The registered manager had not encouraged and empowered people and their relatives to be involved in service improvements through residents and relatives’ forum meetings. The provider’s information return (PIR) submitted to CQC stated that there were regular residents meetings. However, we found this information was not correct. The registered manager told us that there have not been any residents meetings and they plan to reinstate these within next week.

The service did not have an effective system and process to assess and monitor the quality of the care people received. The provider had not carried out staff files audits; the monthly audits for care plans, incidents and accidents, falls, infection control and the environment of the premises including people’s bedrooms after 28 February 2017.

Some of the provider’s policy and procedures were inaccurate and incomplete. The registered manager told us since 2009 the home’s policies and procedures had not been reviewed and updated to reflect that they were accurate and complete.

These issues were a breach under Regulation 17 of the Health and Social Care Act 2008 (Regulated Activities) Regulations 2014.

You can see what action we have asked the provider to take at the back of the full version of this report.

Improvement was required to ensure that people’s choices regarding the time they would like personal care provided was recorded, and staff deployed in order to meet these needs.

Staff supported people to take their prescribed medicines, but some aspects of their management required improvement.

The provider had carried out satisfactory background checks for the remaining staff we looked at. These checks included qualification and experience, employment history and any gaps in employment, references, criminal records checks, health declaration and proof of identification.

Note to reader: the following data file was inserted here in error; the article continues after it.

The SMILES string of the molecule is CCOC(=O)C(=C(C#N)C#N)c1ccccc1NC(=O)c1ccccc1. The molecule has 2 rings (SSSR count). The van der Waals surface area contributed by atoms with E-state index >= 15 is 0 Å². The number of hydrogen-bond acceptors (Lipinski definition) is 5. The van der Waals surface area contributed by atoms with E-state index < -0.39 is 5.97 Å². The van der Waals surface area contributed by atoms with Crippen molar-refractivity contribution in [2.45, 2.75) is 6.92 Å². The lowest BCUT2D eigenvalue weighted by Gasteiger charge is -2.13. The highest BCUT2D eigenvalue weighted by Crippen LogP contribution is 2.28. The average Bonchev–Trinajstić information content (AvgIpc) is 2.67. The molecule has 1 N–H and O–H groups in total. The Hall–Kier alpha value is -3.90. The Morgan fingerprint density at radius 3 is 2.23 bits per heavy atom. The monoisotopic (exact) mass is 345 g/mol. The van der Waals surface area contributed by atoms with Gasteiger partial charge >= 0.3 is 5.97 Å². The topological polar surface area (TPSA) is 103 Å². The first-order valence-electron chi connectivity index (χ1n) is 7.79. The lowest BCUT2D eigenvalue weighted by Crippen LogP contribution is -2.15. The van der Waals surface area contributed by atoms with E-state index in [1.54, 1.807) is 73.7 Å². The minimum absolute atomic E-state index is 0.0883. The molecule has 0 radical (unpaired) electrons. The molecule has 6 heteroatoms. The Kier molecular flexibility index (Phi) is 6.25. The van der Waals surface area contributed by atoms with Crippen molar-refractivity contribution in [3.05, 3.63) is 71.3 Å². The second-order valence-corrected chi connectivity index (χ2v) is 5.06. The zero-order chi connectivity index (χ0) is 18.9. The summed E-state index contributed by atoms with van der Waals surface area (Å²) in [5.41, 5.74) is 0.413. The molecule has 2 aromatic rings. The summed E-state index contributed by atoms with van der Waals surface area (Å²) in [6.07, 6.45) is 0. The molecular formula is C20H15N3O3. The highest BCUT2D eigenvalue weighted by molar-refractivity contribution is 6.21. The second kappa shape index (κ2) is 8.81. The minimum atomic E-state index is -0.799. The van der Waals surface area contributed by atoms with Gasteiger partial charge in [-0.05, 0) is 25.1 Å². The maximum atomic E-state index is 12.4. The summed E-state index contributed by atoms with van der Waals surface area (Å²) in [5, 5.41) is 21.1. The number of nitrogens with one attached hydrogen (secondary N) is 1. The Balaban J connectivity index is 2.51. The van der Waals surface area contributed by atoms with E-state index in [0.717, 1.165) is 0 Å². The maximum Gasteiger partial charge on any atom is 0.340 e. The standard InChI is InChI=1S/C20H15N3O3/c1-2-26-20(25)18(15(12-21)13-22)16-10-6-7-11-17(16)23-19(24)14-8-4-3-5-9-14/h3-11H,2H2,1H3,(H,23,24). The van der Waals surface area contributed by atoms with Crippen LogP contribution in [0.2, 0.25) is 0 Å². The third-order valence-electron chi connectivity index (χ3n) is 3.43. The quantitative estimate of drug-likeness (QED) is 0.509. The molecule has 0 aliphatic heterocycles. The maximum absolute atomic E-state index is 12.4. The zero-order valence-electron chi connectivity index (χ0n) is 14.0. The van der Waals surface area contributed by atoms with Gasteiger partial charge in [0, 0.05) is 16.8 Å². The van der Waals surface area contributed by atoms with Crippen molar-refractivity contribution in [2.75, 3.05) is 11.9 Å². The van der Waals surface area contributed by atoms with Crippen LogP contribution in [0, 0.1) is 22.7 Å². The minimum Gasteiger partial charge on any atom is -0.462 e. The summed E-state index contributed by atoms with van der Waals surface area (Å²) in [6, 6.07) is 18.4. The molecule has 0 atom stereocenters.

Staff knew how to keep people safe. People who used the service and their relatives told us they felt safe and that staff treated them well. The service had clear procedures to support staff to recognise and respond to abuse.

Staff completed risk assessments for every person who used the service which were up

Inspection carried out on 19 March 2015

During a routine inspection

This inspection took place on 19 March 2015 and was unannounced. At our last inspection in August 2014, we found the provider breached regulations related to monitoring the quality of the service provided. The provider sent us an action plan on 1 September 2014. They told us they had introduced a new system of recording accidents and incidents in the home and we saw at this inspection the recording and follow up of incidents and accidents had improved.

Lyndhurst Nursing Home is a care home providing nursing care for up to 16 people. When we inspected, 12 people were living in the home. Some people were living with the experience of dementia, others were receiving end of life care and some had general nursing and care needs.

The home has a registered manager. A registered manager is a person who has registered with the Care Quality Commission to manage the service. Like registered providers, they are ‘registered persons’. Registered persons have legal responsibility for meeting the requirements in the Health and Social Care Act 2008 and associated Regulations about how the service is run.

People using the service and their relatives told us they were very happy with the care and support provided in the home. The provider assessed people’s health and social care needs and developed care plans to meet these.

The registered manager, nurses and care staff communicated very effectively to make sure all staff were up to date with each person’s care and support needs.

Staff supported people in a caring and professional way, respecting their privacy and dignity.

Staff had the training they needed to care for people. Specialist training had been organised to help nurses and care staff meet people’s end of life care needs. Nurses and care staff were able to tell us about people’s individual needs and how they met these in the home.